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Hague compares Syria to Bosnia. But a big British military intervention remains unlikely.

By Paul Goodman
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The Foreign Secretary said yesterday that British military intervention in Syria "can't be ruled out".  One would expect Mr Hague not to close down options - since he is cautious soul - but what followed can be read as more suggestive: he compared Syria to Bosnia, saying that the country "is looking more like Bosnia in the 1990s, being on the edge of a sectarian conflict in which neighbouring villages are attacking and killing each other. So I don't think we can rule anything out".

As the Times (£) points out in its report this morning, Bosnia eventually saw a  NATO bombing campaign of air strikes, the commitment of 12,000 British troops and the eventual installation of Paddy Ashdown as "the Viceroy of Bosnia" - or the High Representative for Bosnia and Herzegovina, as he was properly known.  So was the Foreign Secretary hinting that he is willing to see Britain play a major part in a similar venture, following the Coalition's military intervention in Libya?

The trigger for the Cameron/Sarkozy campaign was the Arab League lining up against Gadaffi, and it is increasingly doing so against Syria too.  None the less, Mr Hague may have been drawing a different lesson from the Bosnian conflict than the one the Times implies, and notwithstanding the uncertainty over the regime's future and the possible consequences of Syria's civil war for its neighbours, I suspect a big British intervention is unlikely, for the following reasons:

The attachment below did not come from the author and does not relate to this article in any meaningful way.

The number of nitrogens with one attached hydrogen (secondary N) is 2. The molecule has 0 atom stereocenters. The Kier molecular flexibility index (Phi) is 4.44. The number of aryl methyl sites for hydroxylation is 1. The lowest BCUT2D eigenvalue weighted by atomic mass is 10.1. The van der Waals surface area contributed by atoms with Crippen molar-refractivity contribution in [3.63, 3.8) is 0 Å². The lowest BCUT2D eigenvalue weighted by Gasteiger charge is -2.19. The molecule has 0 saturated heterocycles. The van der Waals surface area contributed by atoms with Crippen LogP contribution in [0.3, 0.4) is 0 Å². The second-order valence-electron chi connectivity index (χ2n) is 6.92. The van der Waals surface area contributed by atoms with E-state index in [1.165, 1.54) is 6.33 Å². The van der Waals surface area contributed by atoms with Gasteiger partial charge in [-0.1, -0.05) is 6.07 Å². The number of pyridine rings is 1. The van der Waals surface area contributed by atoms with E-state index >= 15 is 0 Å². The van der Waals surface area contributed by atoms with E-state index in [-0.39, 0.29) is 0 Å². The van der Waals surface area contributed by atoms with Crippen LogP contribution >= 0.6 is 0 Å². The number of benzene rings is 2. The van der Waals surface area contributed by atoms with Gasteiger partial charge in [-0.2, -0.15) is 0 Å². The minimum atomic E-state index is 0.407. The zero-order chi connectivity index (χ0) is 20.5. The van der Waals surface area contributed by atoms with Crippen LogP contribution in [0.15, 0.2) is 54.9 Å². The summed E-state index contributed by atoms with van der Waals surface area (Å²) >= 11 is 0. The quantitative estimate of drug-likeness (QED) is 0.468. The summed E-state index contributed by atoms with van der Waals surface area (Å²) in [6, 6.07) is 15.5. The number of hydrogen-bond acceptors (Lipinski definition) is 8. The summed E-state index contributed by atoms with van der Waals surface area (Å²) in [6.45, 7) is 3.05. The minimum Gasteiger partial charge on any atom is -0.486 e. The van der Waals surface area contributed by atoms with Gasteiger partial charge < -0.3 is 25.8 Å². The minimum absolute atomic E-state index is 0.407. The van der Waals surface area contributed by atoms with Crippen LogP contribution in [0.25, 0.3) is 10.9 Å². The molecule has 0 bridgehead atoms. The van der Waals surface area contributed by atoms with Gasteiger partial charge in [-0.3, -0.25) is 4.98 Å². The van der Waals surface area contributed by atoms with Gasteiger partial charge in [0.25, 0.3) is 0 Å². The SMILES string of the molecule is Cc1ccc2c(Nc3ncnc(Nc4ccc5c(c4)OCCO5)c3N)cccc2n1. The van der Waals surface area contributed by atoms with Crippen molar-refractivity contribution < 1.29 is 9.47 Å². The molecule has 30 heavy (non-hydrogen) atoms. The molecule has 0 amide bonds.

• There is no appetite in the Obama administration or in our Government for George W.Bush-style military interventions outside the U.N consensus and framework.
  • Lord Owen argued in the Guardian recently that Russia participated in the Bosnia settlement alongside NATO, and it may well be that this was part of the reason why Mr Hague drew the parallel.
  • It isn't clear how military intervention could practicably be undertaken in Syria, or what objective British and other international troops could be expected to achieve (and let's not forget the scaling-back of Britain's defence budget as the Eurozone crisis gathers pace).
  • The Foreign Secretary claimed that the Russians "are not wedded to Assad being in power", and this suggested the latter's possible replacement by a transitional leadership before free and fair elections (again, Lord Risby has made the same point).
  • But with the Annan plan not going anywhere and gathering sectarian conflict in Syria, the chances of such a peaceful outcome look increasingly remote.

I suspect that even with Arab League aquiesence a Libya-style intervention in Syria involving Britain won't happen.  That it isn't clear what would replace the Assad dictatorship provides further reason for caution.  I can think of scenarios in which my view that Britain shouldn't fight major wars outside the European theatre can be seriously contested, but a big-scale intervention in Syria really isn't one of them.  Mr Hague will make a statement on Syria to the Commons later today.


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